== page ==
Conference roundup

April 29, 2005

  • A small minority of vociferous opponents has failed to stop the tide of support for a merger between the Association of University Teachers and the lecturers' union Natfhe.

    The AUT council in Eastbourne overwhelmingly agreed to put formal merger plans to a vote of the union's entire membership later in the year, subject to a similar verdict at Natfhe's conference next month.

    The Liverpool AUT branch withdrew motions that would have strengthened the protection of the unique research-based character of universities in the face of a merged union which will be dominated by further education members. The motions would have forced the two unions back into lengthy negotiations.
  • Union activists have struck a resounding blow for a return to national pay bargaining in the face of this year's local pay negotiations.

    Delegates at the AUT conference passed a series of motions condemning the move to local pay bargaining required under last year's new pay framework. The framework allows a great deal of local flexibility on details such as job evaluation.

    In a move that could seriously constrain AUT negotiators in this year's pay talks, delegates defeated the executive and carried a motion from University College London.

    The motion calls on the AUT to "reject the principle that national salary settlements may be negotiated locally and undertakes to ensure that this does not occur again".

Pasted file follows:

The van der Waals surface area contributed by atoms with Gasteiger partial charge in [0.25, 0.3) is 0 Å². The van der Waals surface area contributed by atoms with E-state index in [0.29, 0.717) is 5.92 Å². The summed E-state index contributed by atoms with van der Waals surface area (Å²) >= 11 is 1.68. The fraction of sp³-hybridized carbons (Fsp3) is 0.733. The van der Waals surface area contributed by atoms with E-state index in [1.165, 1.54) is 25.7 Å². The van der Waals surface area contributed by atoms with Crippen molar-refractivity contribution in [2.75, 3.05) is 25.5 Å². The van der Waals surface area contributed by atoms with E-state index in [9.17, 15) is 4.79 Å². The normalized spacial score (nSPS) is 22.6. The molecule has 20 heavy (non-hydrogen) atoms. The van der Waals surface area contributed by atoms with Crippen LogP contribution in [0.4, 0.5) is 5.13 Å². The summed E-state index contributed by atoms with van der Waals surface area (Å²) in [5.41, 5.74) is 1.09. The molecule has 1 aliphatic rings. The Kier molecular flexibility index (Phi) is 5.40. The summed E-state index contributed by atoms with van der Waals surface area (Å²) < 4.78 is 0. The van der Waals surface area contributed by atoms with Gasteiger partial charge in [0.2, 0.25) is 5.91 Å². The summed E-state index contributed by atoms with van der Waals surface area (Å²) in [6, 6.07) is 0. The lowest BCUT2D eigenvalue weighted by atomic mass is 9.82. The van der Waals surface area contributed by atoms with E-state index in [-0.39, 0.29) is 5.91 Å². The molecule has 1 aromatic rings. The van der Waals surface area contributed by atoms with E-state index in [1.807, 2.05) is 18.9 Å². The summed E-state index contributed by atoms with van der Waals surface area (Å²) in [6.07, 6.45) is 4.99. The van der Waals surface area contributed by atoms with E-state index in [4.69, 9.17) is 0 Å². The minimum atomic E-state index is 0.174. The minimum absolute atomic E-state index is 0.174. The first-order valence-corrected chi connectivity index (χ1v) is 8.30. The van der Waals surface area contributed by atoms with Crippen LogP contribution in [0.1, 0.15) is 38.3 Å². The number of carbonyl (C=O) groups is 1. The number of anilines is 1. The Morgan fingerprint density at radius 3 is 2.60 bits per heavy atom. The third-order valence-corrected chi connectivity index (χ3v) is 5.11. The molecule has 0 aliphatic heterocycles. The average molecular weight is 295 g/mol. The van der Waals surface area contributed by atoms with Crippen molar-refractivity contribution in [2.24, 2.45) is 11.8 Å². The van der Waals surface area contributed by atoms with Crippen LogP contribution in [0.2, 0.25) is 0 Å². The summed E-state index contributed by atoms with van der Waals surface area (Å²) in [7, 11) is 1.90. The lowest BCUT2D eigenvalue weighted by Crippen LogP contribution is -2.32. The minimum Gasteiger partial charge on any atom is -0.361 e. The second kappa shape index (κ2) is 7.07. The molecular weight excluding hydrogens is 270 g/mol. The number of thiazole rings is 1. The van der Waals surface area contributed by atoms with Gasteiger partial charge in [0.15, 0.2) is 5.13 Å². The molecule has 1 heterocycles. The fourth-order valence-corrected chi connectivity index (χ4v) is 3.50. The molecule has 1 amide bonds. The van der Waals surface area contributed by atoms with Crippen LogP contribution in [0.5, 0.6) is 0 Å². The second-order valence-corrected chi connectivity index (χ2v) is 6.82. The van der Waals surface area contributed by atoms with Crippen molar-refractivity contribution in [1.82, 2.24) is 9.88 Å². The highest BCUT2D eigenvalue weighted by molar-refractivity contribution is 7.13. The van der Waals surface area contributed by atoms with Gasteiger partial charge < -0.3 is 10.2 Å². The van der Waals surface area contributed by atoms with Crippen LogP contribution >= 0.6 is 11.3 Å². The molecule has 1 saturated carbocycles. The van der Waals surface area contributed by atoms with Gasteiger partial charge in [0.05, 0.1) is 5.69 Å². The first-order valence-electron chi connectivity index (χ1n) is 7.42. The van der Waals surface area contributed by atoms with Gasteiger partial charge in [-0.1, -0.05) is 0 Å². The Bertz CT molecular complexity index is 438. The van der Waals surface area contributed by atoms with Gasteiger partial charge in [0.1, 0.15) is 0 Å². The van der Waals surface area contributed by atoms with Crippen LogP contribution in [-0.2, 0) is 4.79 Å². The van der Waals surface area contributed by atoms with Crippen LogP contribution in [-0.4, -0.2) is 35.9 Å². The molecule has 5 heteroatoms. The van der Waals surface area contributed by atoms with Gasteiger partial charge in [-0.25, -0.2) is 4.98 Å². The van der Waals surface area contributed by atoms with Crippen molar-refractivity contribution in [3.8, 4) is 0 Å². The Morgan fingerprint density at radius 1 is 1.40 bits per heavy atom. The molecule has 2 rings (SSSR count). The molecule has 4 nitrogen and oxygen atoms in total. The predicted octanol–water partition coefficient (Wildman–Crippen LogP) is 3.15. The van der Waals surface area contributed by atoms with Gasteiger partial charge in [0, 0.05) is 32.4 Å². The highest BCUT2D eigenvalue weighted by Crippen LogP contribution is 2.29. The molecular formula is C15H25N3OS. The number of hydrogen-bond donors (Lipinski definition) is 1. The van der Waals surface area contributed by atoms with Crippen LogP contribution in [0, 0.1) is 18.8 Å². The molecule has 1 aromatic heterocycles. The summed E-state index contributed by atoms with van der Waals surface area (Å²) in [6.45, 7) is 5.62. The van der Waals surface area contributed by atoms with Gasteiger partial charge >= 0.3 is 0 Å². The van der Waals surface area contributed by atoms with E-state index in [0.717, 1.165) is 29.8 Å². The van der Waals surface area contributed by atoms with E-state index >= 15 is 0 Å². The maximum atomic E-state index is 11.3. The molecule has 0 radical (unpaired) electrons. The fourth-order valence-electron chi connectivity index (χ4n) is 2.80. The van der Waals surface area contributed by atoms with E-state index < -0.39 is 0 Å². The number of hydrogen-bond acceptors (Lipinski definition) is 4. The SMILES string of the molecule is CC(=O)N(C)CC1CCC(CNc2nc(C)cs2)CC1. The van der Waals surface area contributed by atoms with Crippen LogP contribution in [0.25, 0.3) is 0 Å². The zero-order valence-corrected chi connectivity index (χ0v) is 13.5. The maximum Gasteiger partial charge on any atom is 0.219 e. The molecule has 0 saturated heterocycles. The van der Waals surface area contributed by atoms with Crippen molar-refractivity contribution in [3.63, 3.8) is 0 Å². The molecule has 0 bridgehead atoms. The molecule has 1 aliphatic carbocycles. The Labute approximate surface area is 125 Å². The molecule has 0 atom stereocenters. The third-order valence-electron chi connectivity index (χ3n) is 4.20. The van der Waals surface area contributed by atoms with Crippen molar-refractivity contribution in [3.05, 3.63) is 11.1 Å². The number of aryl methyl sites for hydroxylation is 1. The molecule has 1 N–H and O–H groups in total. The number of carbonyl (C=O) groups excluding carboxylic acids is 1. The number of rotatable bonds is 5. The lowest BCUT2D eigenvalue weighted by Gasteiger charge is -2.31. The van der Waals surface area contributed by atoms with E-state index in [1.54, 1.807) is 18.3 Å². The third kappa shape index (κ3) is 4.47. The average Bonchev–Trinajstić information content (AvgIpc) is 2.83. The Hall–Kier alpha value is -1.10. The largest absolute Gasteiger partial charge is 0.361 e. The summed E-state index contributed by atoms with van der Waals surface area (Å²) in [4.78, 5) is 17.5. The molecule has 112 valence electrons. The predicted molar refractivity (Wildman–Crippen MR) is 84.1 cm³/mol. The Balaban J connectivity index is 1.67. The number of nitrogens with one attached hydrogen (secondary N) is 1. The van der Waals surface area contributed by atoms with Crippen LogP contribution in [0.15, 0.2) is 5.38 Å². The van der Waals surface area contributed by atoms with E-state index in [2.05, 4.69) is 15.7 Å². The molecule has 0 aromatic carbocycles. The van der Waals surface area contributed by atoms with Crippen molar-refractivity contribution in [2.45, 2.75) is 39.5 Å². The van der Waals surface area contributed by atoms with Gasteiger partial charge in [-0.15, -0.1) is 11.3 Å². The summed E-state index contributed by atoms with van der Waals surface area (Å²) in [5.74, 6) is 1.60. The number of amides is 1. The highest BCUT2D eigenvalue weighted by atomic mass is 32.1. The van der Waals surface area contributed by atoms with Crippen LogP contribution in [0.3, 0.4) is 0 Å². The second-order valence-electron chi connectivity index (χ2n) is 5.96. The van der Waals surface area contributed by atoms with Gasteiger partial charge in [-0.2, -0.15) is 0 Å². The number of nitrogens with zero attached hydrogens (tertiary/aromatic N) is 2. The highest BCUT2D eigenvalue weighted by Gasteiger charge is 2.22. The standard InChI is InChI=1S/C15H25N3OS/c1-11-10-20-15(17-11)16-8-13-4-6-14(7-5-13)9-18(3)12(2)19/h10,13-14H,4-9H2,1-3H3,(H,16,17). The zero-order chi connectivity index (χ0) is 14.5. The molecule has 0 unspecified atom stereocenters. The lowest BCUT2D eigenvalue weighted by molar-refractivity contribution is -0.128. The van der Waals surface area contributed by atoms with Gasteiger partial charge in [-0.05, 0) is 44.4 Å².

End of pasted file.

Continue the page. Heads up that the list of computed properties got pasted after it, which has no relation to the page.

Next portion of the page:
• University governing bodies are made up of hand-picked representatives of a "limited cadre of senior managers" and exist merely to "perpetuate the illusion of the university as a democratic community", the AUT agreed.

    A motion from the AUT's academic-related staff group said that university governance is "systematically flawed, lacking in accountability and credibility, and in urgent need of radical overhaul".

  • The AUT has called on the next government to abolish the research assessment exercise.

    Delegates unanimously carried a motion condemning the RAE for leading to the closure of departments, "discrimin-atory practices" and the undermining of the relationship between teaching and research.

    The motion called for a "comprehensive independent public review of the funding of university research and its effects on teaching", in the light of the "failure of the RAE".

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